As she enters her third year of teaching third grade, Dianne Rhodes--better known to her students as Mrs. Rhodes--is also heading into her third year of using ClassDojo, a little app on her phone that has changed the way her classes are taught and how she communicates with parents.
"The parents really seem to like when I post pictures of what's happening, especially during our first few days of school or if we're doing an art project," said Rhodes, who teaches at Bel Aire School in Tiburon, California. "It's fun to get those notifications to see that they're watching what's going on in the classroom."
Since its launch in June 2011, ClassDojo has rapidly diffused throughout classrooms across the U.S. and around the world. Along with paper, pencils and whiteboards, the app is among the few pieces of technology that have become ubiquitous in K-8 classrooms. In the U.S., more than two-thirds of all schools have at least one teacher who is active on the service.
"If we can shift what happens inside and around classrooms then you can change education at a huge scale," said ClassDojo CEO and co-founder Sam Chaudhary. ClassDojo was one of Inc.'s 2015 30 Under 30.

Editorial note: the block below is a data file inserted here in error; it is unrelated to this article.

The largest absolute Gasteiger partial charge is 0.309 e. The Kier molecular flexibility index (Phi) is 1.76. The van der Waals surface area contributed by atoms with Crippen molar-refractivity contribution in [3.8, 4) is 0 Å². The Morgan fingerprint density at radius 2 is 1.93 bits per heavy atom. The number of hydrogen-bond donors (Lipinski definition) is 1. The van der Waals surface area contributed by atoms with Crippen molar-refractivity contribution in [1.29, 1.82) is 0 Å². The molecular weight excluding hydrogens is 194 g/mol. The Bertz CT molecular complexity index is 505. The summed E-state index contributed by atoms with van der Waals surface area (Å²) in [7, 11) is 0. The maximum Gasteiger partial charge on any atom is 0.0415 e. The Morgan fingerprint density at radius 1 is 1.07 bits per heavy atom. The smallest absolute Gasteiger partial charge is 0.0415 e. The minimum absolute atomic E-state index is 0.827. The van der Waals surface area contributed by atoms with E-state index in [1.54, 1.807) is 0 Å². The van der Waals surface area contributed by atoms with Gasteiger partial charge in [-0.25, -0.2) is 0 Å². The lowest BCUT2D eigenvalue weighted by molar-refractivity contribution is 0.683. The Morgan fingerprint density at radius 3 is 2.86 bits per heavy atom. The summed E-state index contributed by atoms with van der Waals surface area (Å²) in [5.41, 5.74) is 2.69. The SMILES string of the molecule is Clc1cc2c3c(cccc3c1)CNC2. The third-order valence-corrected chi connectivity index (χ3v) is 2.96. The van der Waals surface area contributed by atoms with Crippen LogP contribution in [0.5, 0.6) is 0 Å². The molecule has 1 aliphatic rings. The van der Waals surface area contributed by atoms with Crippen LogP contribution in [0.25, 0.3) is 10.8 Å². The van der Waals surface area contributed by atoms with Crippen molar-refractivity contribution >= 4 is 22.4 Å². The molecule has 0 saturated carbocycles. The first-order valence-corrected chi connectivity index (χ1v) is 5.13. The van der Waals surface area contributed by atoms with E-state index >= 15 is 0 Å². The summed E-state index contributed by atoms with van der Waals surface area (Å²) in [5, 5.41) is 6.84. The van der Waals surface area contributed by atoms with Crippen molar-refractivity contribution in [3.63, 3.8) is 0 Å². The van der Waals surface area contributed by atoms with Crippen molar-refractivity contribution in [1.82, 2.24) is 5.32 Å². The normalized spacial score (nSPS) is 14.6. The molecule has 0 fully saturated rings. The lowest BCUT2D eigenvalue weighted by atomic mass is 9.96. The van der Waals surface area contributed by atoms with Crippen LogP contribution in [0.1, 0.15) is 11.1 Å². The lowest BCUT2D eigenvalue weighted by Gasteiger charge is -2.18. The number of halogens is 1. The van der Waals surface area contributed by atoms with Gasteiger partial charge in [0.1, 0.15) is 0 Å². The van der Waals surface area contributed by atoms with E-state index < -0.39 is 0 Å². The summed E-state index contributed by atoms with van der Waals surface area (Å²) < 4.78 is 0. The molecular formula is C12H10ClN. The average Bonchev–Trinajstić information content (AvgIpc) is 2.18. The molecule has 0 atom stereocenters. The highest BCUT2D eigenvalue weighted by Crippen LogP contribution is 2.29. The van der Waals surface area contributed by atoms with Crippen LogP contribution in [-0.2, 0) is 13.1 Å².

The app first came to fame for a point system that let teachers reward students for good behavior, similar to giving out gold star stickers. At the time, the app drew criticism from privacy pundits, but since then, ClassDojo has evolved into much more--a service that lets teachers and parents remain in constant communication around what their student is learning every day.
"They can see the positive feedback that their kids are getting," said Rhodes, who estimates that at least a third of the teachers at her school use the app. "Normally you're not going to call every single parent every single day and say, 'Oh your child was a great listener today.'"